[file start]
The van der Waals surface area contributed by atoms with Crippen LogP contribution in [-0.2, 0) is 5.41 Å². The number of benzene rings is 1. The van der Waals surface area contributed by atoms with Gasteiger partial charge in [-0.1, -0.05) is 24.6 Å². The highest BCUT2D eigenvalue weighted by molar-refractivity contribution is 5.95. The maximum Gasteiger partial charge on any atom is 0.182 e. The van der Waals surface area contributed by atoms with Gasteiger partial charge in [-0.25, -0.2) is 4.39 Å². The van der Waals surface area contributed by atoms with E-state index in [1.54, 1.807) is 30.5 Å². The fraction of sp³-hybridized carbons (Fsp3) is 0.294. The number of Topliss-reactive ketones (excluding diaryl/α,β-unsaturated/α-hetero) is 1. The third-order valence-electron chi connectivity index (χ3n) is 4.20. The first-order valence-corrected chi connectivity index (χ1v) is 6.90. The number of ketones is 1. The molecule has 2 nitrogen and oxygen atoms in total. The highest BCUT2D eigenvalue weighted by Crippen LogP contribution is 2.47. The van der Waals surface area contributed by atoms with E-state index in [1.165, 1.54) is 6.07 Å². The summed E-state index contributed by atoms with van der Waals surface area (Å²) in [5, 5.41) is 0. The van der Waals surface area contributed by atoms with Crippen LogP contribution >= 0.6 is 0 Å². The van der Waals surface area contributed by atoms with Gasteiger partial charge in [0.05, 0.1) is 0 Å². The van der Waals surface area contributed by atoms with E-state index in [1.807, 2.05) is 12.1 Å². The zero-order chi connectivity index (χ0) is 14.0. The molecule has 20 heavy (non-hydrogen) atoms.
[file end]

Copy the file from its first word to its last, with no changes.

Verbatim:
The van der Waals surface area contributed by atoms with Crippen LogP contribution in [-0.2, 0) is 5.41 Å². The number of benzene rings is 1. The van der Waals surface area contributed by atoms with Gasteiger partial charge in [-0.1, -0.05) is 24.6 Å². The highest BCUT2D eigenvalue weighted by molar-refractivity contribution is 5.95. The maximum Gasteiger partial charge on any atom is 0.182 e. The van der Waals surface area contributed by atoms with Gasteiger partial charge in [-0.25, -0.2) is 4.39 Å². The van der Waals surface area contributed by atoms with E-state index in [1.54, 1.807) is 30.5 Å². The fraction of sp³-hybridized carbons (Fsp3) is 0.294. The number of Topliss-reactive ketones (excluding diaryl/α,β-unsaturated/α-hetero) is 1. The third-order valence-electron chi connectivity index (χ3n) is 4.20. The first-order valence-corrected chi connectivity index (χ1v) is 6.90. The number of ketones is 1. The molecule has 2 nitrogen and oxygen atoms in total. The highest BCUT2D eigenvalue weighted by Crippen LogP contribution is 2.47. The van der Waals surface area contributed by atoms with E-state index in [1.165, 1.54) is 6.07 Å². The summed E-state index contributed by atoms with van der Waals surface area (Å²) in [5, 5.41) is 0. The van der Waals surface area contributed by atoms with Crippen LogP contribution >= 0.6 is 0 Å². The van der Waals surface area contributed by atoms with Gasteiger partial charge in [0.05, 0.1) is 0 Å². The van der Waals surface area contributed by atoms with E-state index in [1.807, 2.05) is 12.1 Å². The zero-order chi connectivity index (χ0) is 14.0. The molecule has 20 heavy (non-hydrogen) atoms.